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Making a campaign setting, part 1

Today’s article is the beginning of a series of articles with advice on creating your own homebrew campaign setting. That is to say, a homebrew campaign setting that isn’t “Generic Fantasyland”, where everything is sort of medieval, but not really, and if elves have a culture beyond “wearing green and liking plants” it doesn’t really matter, anyway. My advice is designed to help you create rich, engaging worlds that will leave your players entranced. If you’re happy with a setting that doesn’t really affect the game in any substantial way, that’s fine, and I respect that, but this article probably isn’t your cup of tea. In most of my examples I’ll be discussing Dungeons and Dragons and fantasy campaigns in general, because that’s what I know best, but there’s absolutely no reason that these tips can’t be applied to another setting, such as a superheroes campaign or a space odyssey.

The first, and perhaps most important tip when it comes to building a campaign world is this: take your time. I really can’t stress this enough. The number one cause of shoddy campaign settings (and shoddy campaigns) is being rushed in order to get it “on the shelves”, so to speak. As an aside, this is also the reason you should never buy a D&D-based game published by Atari until the gold version at the earliest, unless of course you enjoy bugs.

There are several reasons it’s important to take your time when building a campaign world. For one, if you want to make it a good world, it’s going to take a fair amount of time to fully flesh it out. Even if you have some hazy ideas floating around in your head, a general outline even, you’ll want details. And though I hate to break it to you, your “first draft” is almost certainly in need of revision. In fact, near the beginning of the process you may find your campaign setting looking very different from day to day as continents are added or subtracted and entire pantheons are re-written to suit a new idea. Assuming you eventually settle down, this is a good thing, but it’s definitely a stage you want to be sure you get through before the campaign starts: either your players are lost in a whirlwind of retconning, or else you feel trapped and wish you’d had that great idea about dragon-riders just a couple weeks earlier.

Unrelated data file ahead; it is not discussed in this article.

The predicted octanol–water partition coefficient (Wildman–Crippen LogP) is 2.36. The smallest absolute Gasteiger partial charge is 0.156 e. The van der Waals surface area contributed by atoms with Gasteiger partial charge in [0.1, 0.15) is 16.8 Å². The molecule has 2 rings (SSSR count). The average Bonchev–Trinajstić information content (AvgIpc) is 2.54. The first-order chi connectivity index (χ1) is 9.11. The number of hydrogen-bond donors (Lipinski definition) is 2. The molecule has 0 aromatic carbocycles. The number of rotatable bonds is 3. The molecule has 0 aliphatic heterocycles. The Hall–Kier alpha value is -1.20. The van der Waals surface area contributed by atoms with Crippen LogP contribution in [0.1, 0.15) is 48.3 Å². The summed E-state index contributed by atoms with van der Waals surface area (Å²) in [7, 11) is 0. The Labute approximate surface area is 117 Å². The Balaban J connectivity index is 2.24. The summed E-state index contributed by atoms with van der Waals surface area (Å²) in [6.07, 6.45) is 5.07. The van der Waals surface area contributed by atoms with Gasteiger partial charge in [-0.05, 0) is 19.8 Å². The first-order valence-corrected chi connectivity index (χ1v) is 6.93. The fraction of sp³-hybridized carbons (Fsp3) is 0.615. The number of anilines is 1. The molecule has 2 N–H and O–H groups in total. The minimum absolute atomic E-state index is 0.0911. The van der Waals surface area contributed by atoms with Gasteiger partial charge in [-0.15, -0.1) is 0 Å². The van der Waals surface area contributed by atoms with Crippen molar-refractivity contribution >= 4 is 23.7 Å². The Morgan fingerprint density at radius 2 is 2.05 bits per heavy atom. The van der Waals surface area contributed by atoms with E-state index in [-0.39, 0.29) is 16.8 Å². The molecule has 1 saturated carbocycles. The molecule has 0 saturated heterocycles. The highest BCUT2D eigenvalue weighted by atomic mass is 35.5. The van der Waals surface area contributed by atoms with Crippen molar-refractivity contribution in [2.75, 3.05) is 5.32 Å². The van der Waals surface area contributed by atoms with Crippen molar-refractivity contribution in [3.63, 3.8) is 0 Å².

The other reason is that you want to have something to show your players before they start making their characters. By having a handout (or, better yet, a nice shiny website with well organized information in an easy-to-digest format, like you can find on Obsidian Portal) ready to show your players, at or before character creation, they can make characters that are tied in to your campaign setting, and, when the game starts, they’ll know things about your world. The sorts of things their characters should know. Because, ultimately, your goal in creating a campaign setting is to share that world with your players. Now, that isn’t to say that you want to do all that sharing through campaign packet, but that is where you lay out the basics and show your players the ropes, so to speak. Of course, making this packet takes more time (I know some DMs who spend more time on their packets than they do on actually making their setting), all of which you’ll want to do before your players even start rolling dice (or assigning points, as the case may be).

Now, if you have a regular gaming group, this can be a hard tip to follow. Whether DM-ship is passed around in your group, or you’re the only one, often the campaign idea you had barely begun to ferment is suddenly thrust out into the spotlight when the previous campaign spectacularly concludes on the business-end of a few natural 20’s. All of a sudden the pressure’s on you and your fledgling world, and all you know about your world is “it has a lot of factions and intrigue”.

Luckily, there is a trick to help in this situation: start your players off small. You can buy yourself a few weeks of time by having all of your players come from the same small, backwater town. Have the first few adventures stay local and keep them in the area, and in the meantime you can build the world out around them. Ideally this small town isn’t that different from “generic fantasy world”, but even if it is, at least you only have to give the players a campaign “packet” (you could probably even get away with a speech, if the town is small and generic enough, though the packet will let them reference it later) on that town. Later, once they’ve expanded out, to the capital and other nations and the like, it’s to be expected that farm boys (and girls) from a little backwater town wouldn’t really know all there is to know about far off and exotic lands. And once your world is fleshed out, you can have packets ready for players whose characters kick the bucket, and need to come back knowledgeable about the greater world.

By Alex Riggs


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